Of clinical importance, IMT follows a benign indolent course and conservative management (complete transurethral resection or partial cystectomy) has been reported [1, 3, 13, 17] as treatment of choice. Additional close follow-up (surveillance cystoscopy and biopsy to document resolution) is advised for most cases [3, 18] due to the fact that the biological potential of this entity cannot be accurately assessed and its histologic similarity to malignant neoplasms. Moreover, it is critical not to misdiagnose IMT as rhabdomyosarcoma, leiomyosarcoma or sarcomatoid urothelial carcinoma in order to avoid inappropriate radical surgery and/or adjuvant therapy and their attendant complications.
In fact, some leiomyosarcomas of the urinary bladder can express cytokeratin and are partially or extensively myxoid to such a degree that distinction from IMTs may become impossible; albeit, the presence of (a) prominent cytological atypia, (b) abnormal mitotic figures, (c) preferential reactivity for high-molecular-weight caldesmon and the lack of (a) a delicate vascular network, (b) interspersed inflammatory and red blood cells, and (c) ALK-1 immunostaining (usually demonstrated in IMT) may be of particular value in the differential diagnosis [1, 3–5, 14, 19, 20]. Similarly, sarcomatoid urothelial carcinomas sometimes show weak or focal immunoreactivity for cytokeratin and display myxoid features leading to potential diagnostic confusion with IMT. Of note, the identification of an in situ or invasive "typical" epithelial component usually allows for their diagnosis; other supportive features in favour of sarcomatoid urothelial carcinomas include prominent cytological atypia, atypical mitoses, non-myxoid areas with marked increased cellularity and usually ALK-1 negativity [3, 14]. With regard to embryonal rhabdomyosarcomas in the pediatric setting, these can be distinguished from IMTs by (a) exhibiting greater cellularity and increased numbers of atypical mitotic figures, (b) the presence of rhabdomyoblasts, a uniform population of small hyperchromatic cells, (c) a "cambium layer" (small malignant cells characteristically grouped beneath the epithelium) and (d) positive myogenin (Myf4) and MyoD1 immunostainings [5, 11, 19, 20].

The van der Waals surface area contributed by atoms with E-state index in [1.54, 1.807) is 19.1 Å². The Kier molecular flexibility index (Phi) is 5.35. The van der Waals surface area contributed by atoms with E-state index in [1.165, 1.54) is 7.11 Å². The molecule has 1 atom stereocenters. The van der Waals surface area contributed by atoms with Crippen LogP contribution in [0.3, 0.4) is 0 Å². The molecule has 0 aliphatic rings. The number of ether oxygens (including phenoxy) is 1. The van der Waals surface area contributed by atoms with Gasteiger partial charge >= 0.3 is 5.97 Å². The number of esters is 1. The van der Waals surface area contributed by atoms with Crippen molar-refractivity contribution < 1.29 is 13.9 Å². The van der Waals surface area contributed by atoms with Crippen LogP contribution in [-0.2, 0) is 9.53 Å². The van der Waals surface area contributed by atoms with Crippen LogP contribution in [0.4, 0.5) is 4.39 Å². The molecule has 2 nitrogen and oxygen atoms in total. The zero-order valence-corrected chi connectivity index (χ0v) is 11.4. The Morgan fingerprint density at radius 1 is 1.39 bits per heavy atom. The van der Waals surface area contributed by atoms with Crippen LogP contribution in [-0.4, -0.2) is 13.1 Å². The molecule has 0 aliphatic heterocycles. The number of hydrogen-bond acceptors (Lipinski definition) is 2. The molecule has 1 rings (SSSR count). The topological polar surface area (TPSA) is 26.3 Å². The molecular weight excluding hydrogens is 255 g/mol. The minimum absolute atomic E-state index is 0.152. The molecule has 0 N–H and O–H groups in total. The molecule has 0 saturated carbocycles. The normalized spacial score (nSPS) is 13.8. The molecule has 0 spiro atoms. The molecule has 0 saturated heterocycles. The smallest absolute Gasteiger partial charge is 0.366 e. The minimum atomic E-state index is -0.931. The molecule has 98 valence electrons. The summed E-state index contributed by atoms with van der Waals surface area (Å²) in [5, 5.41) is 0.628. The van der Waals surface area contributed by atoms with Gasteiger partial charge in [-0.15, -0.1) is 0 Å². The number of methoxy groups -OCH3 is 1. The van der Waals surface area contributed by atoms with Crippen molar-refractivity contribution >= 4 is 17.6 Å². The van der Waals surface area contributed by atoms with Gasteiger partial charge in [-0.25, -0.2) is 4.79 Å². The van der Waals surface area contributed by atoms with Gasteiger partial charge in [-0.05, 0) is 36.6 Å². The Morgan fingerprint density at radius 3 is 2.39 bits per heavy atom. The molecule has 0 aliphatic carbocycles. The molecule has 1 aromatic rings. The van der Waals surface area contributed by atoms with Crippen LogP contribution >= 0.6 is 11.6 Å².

Immunohistochemically, it has become apparent that h-caldesmon, myogenin and ALK-1, in contrast to muscle specific and smooth muscle actins, desmin and cytokeratin, can be of great value in the differential diagnosis of vesical IMTs [4, 14, 20]. As far as ALK-1 cytoplasmic expression is concerned, this has been identified in a range of 8% to 89% of IMT cases in the urinary bladder  and in the current report as well; albeit being suggestive of a neoplastic rather than a reactive or inflammatory nature and consistent with abundant mitoses and prominent atypia, the present ALK-positive lesion has neither recurred nor metastasized 3 years post-operatively.